• Another example: HTML / CSS validation. By itself, validity according to a certain Doctype does not bring any benefit to the project, does not make it more accessible and semantic, and does not say anything at all about the quality of the layout. It’s just a tool, and they need to be able to use, not blindly obey. For example, I bring my projects in line with XHTML 1.0 Strict, but not because it’s cool, raises me over other developers and gives a good reason for criticism.

Understand the essence of the tools you use. Know when to apply them, and when – not needed.

4. Do not allow unilateral communication with people you work.

If your customer (or boss or manager) makes an utterly stupid claim, you do not need to do it, clutching your teeth and swearing under your nose. Take the time to provide a reasoned explanation of why this solution is ineffective.

Of course, in such a situation it’s easiest just to think that the customer is an idiot, and stop the discussion, but this attitude will not be of any use to you, neither the client nor the project that is being implemented. Be above it. Look at yourself first, and then on others. In this case, this means, first of all, to think what was wrong in your argument and how it can be made more convincing. Even if he decides to act in his way after listening to your case, he will do it with an awareness of all the consequences. Besides, the trust and respect for you as a specialist will increase – in either case, both sides win.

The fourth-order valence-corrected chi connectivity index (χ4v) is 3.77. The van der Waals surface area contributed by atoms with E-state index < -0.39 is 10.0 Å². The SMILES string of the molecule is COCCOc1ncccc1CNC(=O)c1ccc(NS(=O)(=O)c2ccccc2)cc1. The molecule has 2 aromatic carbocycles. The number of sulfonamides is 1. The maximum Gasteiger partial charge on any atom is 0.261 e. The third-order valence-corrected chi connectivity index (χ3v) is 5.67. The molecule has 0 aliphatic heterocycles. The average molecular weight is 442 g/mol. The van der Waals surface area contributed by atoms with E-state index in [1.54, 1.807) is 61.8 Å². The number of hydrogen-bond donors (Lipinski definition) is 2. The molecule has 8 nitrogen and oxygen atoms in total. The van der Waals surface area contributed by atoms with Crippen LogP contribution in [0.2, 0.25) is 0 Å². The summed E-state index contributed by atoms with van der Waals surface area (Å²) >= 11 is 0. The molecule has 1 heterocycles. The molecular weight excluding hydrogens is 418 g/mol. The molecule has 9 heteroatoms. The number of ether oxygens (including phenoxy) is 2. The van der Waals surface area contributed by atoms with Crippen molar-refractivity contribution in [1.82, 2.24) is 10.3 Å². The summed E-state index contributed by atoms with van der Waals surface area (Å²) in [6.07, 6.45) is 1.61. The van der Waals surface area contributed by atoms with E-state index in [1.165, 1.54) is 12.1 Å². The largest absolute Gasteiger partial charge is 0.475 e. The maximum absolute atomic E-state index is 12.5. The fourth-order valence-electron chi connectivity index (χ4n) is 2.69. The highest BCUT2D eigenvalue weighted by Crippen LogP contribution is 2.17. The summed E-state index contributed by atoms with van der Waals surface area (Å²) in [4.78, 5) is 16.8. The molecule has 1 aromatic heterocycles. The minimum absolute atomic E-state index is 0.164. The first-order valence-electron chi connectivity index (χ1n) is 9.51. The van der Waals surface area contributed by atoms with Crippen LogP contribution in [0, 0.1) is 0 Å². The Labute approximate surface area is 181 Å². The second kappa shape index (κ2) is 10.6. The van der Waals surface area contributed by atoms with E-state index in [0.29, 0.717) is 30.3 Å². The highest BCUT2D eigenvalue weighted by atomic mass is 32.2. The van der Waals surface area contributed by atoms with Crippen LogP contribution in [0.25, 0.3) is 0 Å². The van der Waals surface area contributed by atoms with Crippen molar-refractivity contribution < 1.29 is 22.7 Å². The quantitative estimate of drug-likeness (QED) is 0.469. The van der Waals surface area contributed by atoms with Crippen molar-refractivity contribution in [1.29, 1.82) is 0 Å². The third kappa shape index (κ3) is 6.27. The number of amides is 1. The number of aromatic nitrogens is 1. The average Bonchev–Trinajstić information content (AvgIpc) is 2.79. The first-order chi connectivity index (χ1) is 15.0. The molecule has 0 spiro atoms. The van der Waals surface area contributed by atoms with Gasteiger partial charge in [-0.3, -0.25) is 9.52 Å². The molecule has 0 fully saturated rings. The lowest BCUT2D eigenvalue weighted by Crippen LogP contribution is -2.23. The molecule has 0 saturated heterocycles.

• In the case of layout, the same applies to designers. A good designer should know how to complicate the design of certain things, and the capabilities of the Web, which he can use. Therefore, when you are actively interacting with designers as a coder, and not just typing what you draw, professionally you grow both, and the project together with you in the end only wins.

5. Know how to find more good in the chosen case and give it the first attention.

  • A person can achieve truly meaningful results only in those things that he loves, with whom he is passionate and engaged with all his heart. Look for things that fascinate you in your work, and do them, no matter what. If you write to write ultra-semantic to the most little code, even where it is not needed at all for many reasons – write.

If you terribly like extreme experiments with CSS, for which the boss always kicks you – still dare. Loss of enthusiasm means loss of skill ultimately. Presence is a constant self-improvement and excellent results.